New research shows that procurement is innovating and wants to do so even more in the future. However, the function’s risk averse nature, non-competitive attitude, and the prioritisation of collaboration over leadership, may be holding back its progress.

While many procurement professionals and leaders are embracing procurement innovation, many appear to be innovating within a safe environment, sticking with the things they know about, such as the supply chain.

Procurement says its ability to innovate is stifled by what others think it’s there to do, but isn’t it time that procurement stopped worrying what others perceive it as and started focusing on realising its full potential?

Limiting Procurement Innovation

Wax Digital’s new Procurement Innovation Pathway research, which surveyed 100 of the UK’s senior procurement professionals, shows that 69 per cent considered themselves pivotal to business innovation today, with 80 per cent expecting to be so in the future.

On average, 76 per cent said that they are involved in a range of business innovations, but only 27 per cent are leading them. However, 86 per cent said they want to be a part of all ongoing product innovations and service developments in the future – not only those within the procurement function.

But procurement’s view of what makes a business innovative appears to be impacted by some of its traditional risk averse thinking. Having a clear business vision (42 per cent), reacting quickly to the market and customers (33 per cent) and reviewing and improving business processes (32 per cent) were procurement’s top cited factors associated with business innovation.

Other characteristics traditionally more innovation related, however, are at the bottom of their list. Only 20 per cent cited a willingness to take risks, and 19 per cent a high investment in R&D, for example.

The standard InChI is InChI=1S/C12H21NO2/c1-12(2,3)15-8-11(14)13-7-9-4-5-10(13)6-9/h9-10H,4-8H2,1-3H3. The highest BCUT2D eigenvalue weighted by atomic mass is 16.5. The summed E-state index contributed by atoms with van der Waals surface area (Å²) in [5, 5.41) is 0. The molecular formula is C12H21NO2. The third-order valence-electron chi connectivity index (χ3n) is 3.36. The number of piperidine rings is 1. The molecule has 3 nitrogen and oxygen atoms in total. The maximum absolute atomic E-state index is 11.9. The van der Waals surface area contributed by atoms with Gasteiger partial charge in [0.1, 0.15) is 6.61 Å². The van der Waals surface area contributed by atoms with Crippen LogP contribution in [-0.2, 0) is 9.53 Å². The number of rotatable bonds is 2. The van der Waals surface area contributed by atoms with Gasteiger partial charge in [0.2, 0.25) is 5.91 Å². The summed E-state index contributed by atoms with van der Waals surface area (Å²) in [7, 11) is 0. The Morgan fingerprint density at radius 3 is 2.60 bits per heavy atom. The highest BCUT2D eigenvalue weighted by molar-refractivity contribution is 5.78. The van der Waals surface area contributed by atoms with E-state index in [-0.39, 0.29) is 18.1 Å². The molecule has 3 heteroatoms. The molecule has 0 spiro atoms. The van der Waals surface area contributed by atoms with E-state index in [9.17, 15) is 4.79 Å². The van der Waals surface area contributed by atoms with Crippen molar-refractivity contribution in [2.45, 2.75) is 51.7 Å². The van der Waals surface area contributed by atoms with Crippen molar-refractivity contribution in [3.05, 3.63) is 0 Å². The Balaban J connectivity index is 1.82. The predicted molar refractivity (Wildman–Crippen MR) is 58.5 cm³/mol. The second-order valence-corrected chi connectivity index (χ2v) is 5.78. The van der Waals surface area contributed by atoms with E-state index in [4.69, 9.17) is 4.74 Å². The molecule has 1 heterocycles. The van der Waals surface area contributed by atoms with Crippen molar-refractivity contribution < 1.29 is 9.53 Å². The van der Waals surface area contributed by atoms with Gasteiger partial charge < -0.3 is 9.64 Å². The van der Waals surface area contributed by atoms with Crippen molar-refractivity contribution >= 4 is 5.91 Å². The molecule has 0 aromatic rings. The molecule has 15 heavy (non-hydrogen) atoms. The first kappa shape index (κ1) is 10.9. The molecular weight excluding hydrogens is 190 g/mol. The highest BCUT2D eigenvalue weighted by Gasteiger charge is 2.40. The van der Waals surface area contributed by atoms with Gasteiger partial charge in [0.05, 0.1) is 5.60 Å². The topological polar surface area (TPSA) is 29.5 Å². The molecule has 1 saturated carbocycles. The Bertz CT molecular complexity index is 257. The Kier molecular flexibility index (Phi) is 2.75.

Procurement Innovation Barriers

Procurement identifies a number of factors stopping it innovating, most frequently other departmental views (40 per cent), lack of required skills (33 per cent) and time consuming processes (31 per cent).

And while these factors clearly play a part, there seem to be attitudinal setbacks with procurement’s own mind-set. Only 10 per cent, for example, are focused on challenging business objectives; just 14 per cent prioritise competitiveness and 18 per cent leadership as skills within their team – which they also say are declining traits.

Commenting on the research’s finding, Daniel Ball, director at Wax Digital said: “It’s fair to say that the average procurement function today is a vastly different place to what it once was. Procurement is innovating – of that there’s no doubt. But are they heading in the right direction or truly prepared to break the mould? Clear indicators of some discomfort with taking risks and really leading and driving innovation suggest it’s not yet realising its full potential in this area.

“To become real innovators, procurement professionals must overcome these issues while fostering the right business relationships, nurturing the correct new skills and seeking to break ground in their approach to technology.”

The Innovation 2016 research was conducted by Morar Consulting in March 2016, involving 100 interviews to canvass the opinions of UK senior procurement professionals working in small to large UK enterprises.

You can find out more about the research, and download the report, by visiting the Wax Digital website.